One of the sad realities of the modern world is that the meaning of certain words has become distorted and thus diluted. Courage is one of these words. In the twisted thinking of the politically correct world, a man who decided that he is actually a woman has been touted for having the courage to publicly proclaim that he is now a she. At the same time, those whose actions demonstrate the true meaning of courage are mocked by the cultural elite. It is no wonder that so many in our world are so confused.
Courage is defined as, “the attitude or response of facing and dealing with anything recognized as dangerous, difficult, or painful, instead of withdrawing from it; fearless or brave, valor, pluck.” This definition reminds us of words attributed to the late actor John Wayne. He said, “Courage is being scared to death, but saddling up anyway.” We see this attribute every time a fireman goes into a burning building or a police officer responds to a 911 call. We see it in our soldiers, sailors, airmen, and marines, who run to the sound of the guns.
Most of the time these are the images that come to mind when we think of courage, but there are many other examples of this attribute that do not necessarily entail putting oneself in harm’s way. An unwed mother who chooses to give up her baby for adoption rather than aborting it, shows courage in doing so. A single parent who works hard to provide for his or her children while also training them to be responsible citizens is another example of courage. So also, is the Christian who stands up for his or her commitment to the Lord.
In our country it has not generally been dangerous to be a Christian, but even so, being a disciple of Christ can be difficult or painful. The pressure from unbelievers and skeptics to conform to their ungodly ways is great. The open mocking of Christian faith that is becoming more common in the media and in society at large is real. These are most often the circumstances in which our courage may be tested. The scriptures certainly anticipated these circumstances and thus call us to have courage as we walk with the Lord.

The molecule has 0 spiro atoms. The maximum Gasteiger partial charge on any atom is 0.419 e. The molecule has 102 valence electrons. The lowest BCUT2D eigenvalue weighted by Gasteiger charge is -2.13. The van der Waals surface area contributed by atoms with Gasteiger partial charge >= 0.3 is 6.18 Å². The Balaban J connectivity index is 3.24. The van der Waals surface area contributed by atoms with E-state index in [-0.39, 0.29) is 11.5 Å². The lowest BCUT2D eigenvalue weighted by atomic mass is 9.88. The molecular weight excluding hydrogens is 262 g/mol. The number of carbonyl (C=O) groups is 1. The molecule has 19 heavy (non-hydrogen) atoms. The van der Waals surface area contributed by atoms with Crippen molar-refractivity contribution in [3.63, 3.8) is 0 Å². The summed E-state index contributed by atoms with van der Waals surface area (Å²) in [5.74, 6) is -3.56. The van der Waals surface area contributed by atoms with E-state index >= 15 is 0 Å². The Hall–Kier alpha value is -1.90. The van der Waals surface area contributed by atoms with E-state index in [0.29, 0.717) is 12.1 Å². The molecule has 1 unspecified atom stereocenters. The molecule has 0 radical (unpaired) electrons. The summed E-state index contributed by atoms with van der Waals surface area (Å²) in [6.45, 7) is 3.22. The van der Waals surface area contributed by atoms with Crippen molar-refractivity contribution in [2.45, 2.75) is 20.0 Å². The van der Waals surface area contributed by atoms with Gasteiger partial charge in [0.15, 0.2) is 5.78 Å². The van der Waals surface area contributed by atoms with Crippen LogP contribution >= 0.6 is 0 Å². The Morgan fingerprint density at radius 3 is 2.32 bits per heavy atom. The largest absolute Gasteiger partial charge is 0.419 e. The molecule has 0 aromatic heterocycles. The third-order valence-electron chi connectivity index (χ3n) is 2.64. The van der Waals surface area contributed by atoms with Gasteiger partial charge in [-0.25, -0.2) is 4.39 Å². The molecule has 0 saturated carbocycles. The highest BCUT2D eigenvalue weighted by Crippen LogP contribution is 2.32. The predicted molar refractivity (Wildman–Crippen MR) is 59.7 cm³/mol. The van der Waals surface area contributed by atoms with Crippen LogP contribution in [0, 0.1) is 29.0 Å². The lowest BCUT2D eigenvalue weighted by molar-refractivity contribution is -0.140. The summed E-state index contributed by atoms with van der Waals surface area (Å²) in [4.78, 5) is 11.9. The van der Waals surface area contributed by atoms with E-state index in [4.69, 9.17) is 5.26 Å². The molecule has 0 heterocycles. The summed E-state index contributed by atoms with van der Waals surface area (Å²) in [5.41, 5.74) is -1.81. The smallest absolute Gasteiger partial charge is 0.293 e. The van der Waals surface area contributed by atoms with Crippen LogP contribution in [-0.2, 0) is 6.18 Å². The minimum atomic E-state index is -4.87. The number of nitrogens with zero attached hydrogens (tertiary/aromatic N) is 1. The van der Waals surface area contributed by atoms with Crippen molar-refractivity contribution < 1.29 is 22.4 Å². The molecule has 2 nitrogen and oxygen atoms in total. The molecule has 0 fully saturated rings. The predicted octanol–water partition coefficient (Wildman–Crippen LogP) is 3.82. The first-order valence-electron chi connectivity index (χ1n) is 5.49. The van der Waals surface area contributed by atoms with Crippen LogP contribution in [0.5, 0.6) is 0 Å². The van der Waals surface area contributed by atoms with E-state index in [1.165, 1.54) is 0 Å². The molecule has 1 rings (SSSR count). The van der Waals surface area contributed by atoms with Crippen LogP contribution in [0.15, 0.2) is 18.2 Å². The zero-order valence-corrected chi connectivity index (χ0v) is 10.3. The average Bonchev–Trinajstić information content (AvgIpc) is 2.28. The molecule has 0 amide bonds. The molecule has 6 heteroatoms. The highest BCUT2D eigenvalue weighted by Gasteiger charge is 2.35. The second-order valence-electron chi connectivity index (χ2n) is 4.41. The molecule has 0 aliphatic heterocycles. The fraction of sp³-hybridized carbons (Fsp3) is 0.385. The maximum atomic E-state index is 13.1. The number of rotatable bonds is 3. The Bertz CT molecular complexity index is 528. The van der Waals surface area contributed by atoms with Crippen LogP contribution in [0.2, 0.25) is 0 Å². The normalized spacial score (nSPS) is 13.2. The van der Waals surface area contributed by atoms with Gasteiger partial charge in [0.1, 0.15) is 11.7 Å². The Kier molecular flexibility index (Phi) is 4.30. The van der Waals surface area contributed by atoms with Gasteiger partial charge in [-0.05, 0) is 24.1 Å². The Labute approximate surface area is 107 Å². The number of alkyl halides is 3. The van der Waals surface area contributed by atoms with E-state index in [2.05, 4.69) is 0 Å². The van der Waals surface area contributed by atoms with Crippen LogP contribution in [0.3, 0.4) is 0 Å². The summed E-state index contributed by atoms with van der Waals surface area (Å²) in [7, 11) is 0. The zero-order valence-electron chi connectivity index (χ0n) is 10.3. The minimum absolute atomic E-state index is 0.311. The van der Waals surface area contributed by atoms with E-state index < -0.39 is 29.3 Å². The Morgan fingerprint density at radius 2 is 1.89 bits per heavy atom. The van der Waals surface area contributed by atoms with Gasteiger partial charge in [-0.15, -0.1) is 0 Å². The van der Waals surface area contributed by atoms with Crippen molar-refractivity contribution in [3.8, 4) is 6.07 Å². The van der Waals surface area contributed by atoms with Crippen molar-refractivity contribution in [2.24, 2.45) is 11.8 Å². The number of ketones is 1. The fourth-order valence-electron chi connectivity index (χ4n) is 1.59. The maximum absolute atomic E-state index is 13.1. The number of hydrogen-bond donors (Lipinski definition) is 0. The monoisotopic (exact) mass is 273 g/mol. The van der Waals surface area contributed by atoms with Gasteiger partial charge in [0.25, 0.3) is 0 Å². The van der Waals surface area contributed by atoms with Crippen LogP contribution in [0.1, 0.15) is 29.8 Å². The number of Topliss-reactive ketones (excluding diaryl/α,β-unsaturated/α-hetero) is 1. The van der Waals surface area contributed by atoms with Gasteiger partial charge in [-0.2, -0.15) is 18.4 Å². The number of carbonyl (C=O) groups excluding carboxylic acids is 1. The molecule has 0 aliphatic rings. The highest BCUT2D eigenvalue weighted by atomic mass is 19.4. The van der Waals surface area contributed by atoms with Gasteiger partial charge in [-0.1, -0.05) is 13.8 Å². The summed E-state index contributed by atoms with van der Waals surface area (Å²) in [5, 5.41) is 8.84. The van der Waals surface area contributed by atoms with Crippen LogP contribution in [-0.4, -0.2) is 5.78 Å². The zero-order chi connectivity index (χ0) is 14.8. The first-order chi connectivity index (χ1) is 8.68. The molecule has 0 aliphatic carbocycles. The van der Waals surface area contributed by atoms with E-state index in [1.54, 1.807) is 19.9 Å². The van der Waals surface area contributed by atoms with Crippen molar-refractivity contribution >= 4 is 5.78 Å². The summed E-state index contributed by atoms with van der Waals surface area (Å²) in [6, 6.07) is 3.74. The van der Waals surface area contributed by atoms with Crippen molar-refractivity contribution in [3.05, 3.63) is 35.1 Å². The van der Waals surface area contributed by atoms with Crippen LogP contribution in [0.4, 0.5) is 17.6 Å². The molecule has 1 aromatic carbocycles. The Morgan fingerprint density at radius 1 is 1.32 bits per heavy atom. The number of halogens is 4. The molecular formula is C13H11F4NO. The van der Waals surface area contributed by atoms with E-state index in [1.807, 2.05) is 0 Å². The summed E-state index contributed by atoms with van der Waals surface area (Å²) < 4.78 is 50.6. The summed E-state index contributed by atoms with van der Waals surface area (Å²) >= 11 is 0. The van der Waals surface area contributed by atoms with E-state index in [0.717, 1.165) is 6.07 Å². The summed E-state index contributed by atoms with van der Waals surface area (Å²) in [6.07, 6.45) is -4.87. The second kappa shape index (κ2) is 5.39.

One of the most powerful examples of our call to courage appears in the Old Testament. When Moses was about to die, he commissioned Joshua to lead Israel into the promised land. In Deut. 31:6-7 Moses exhorted Joshua to be strong and courageous as he led them. After Moses’ death, God spoke to Joshua and repeated this exhortation in Josh. 1:6-9. In God’s exhortation, however, we see a crucial element in the courage to which Joshua was called. God told Joshua to be strong and courageous, and to obey the law that Moses had delivered to Israel. This, ultimately, is the key to having spiritual courage.
If we give God’s word first place in our lives, we will have the courage He calls us to have. This was the case with Paul. When he was in custody in Jerusalem under accusation from the Jews, the Lord appeared to him and said, “Take courage; for as you have solemnly witnessed to My cause at Jerusalem, so you must also witness at Rome also” (Acts 23:11). Paul could have courage because he was doing the Lord’s will. As a result, he was able to accomplish all that the Lord commissioned him to do.
None of us may face the same dangers that Paul did, but we can still have spiritual courage if we do the Lord’s will as he did. We demonstrate our courage by living up to the high calling of Christ. Our faithful walk with the Lord defends His integrity before unbelievers. Our faithful obedience to His word shines the light of God’s truth into the darkness of sin, and accomplishes His will. It takes courage to do so, but we can do it, just as Joshua did, and just as Paul did.